Boehner’s hand forced on Benghazi

Speaker John BoehnerJohn Andrew BoehnerDems face hard choice for State of the Union response Even some conservatives seem open to return to earmarks Overnight Finance: Trump, lawmakers take key step to immigration deal | Trump urges Congress to bring back earmarks | Tax law poised to create windfall for states | Trump to attend Davos | Dimon walks back bitcoin criticism MORE is trying to head off a GOP rebellion over his handling of the investigation into last year’s fatal attack on the U.S. Consulate in Benghazi, Libya, by releasing an interim report of evidence by his panel chairmen.

BoehnerJohn Andrew BoehnerDems face hard choice for State of the Union response Even some conservatives seem open to return to earmarks Overnight Finance: Trump, lawmakers take key step to immigration deal | Trump urges Congress to bring back earmarks | Tax law poised to create windfall for states | Trump to attend Davos | Dimon walks back bitcoin criticism MORE, an Ohio Republican, told lawmakers Tuesday that the heads of the Oversight, Foreign Affairs, Armed Services, Intelligence and Judiciary committees will issue a joint report next week, The Hill has learned.

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A growing number of lawmakers – 101 so far – have signed on to a resolution from Rep. Frank WolfFrank Rudolph WolfHouse votes to mandate sexual harassment training for members and staff Trump, global religious freedom needs US ambassador to lead Bottom Line MORE (R-Va.) demanding that the House create a 19-member select committee to look into the attack that killed Ambassador Christopher Stevens and three other Americans on Sept. 11, 2012.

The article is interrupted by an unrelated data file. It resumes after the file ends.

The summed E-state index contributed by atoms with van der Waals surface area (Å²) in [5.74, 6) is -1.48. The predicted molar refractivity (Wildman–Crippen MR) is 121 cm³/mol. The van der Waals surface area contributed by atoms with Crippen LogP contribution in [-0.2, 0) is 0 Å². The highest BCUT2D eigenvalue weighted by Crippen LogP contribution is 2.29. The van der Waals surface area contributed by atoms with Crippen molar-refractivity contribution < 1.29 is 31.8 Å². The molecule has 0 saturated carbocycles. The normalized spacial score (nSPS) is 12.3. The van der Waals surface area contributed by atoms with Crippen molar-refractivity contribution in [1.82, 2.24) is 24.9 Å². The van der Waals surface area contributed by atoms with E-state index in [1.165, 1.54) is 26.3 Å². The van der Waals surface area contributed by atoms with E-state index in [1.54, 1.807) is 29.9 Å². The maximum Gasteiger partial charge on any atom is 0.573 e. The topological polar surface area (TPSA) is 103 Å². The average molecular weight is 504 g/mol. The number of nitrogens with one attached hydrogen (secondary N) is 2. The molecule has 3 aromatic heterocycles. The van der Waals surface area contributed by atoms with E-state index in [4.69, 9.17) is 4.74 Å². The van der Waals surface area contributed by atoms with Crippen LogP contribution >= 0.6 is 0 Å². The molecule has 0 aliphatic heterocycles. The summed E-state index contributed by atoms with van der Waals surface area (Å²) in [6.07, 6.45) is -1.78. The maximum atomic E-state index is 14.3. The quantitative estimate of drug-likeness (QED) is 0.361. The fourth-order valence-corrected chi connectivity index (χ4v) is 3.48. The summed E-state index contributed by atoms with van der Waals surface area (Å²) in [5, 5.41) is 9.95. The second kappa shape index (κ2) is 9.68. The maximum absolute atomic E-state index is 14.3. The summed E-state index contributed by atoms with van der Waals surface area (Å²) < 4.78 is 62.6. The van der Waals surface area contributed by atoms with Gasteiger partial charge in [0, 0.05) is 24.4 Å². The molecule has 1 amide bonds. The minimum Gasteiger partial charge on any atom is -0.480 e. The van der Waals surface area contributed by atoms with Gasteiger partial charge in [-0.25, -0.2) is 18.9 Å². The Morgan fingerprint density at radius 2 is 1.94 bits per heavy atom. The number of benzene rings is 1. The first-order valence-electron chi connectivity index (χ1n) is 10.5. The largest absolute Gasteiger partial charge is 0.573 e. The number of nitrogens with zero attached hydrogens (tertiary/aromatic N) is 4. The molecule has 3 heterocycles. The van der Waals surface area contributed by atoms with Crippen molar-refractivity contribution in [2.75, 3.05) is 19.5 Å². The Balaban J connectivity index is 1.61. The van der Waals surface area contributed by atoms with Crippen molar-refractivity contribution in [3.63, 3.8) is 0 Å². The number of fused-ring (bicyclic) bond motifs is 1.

“Members really do feel like they need an update,” said Oversight Committee Chairman Darrell Issa (R-Calif.). “All of this is how do you take a terrible tragedy and prevent it from happening again.”

Boehner and the panel leaders, none of whom have joined Wolf’s resolution, say a select committee would be expensive and time-consuming to create. Wolf is not on any of the committees of jurisdiction.


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“At this point, I think that the standing committees of the House, whether they be the Oversight Committee or the Intelligence Committee, are working diligently on these issues,” Boehner said last year after Sens. John McCainJohn Sidney McCainMcCain rips Trump for attacks on press NSA spying program overcomes key Senate hurdle Meghan McCain says her father regrets opposition to MLK Day MORE (R-Ariz.), Lindsey GrahamLindsey Olin GrahamDHS chief takes heat over Trump furor Overnight Defense: GOP chair blames Dems for defense budget holdup | FDA, Pentagon to speed approval of battlefield drugs | Mattis calls North Korea situation 'sobering' Bipartisan group to introduce DACA bill in House MORE (R-S.C.) and Kelly AyotteKelly Ann AyotteLessons from Alabama: GOP, throw out the old playbook The Hill's 12:30 Report Explaining Democratic victories: It’s gun violence, stupid MORE (R-N.H.) endorsed the idea in the Senate.

But the idea is gaining traction among the Republican grass roots: Members of conservative groups such as Revive America have been flooding lawmakers’ phone lines.

The mother of slain State Department employee Sean Smith and 700 special operations veterans endorsed Wolf’s proposal two weeks ago. On Wednesday, Wolf is scheduled to hold a press conference with the father of former Navy SEAL Tyrone Woods, a CIA contractor killed in the attack.

“I don’t think very much has been done,” Wolf said Tuesday. “We need to form a select committee, and Congress has failed them.”

Jordy Yager contributed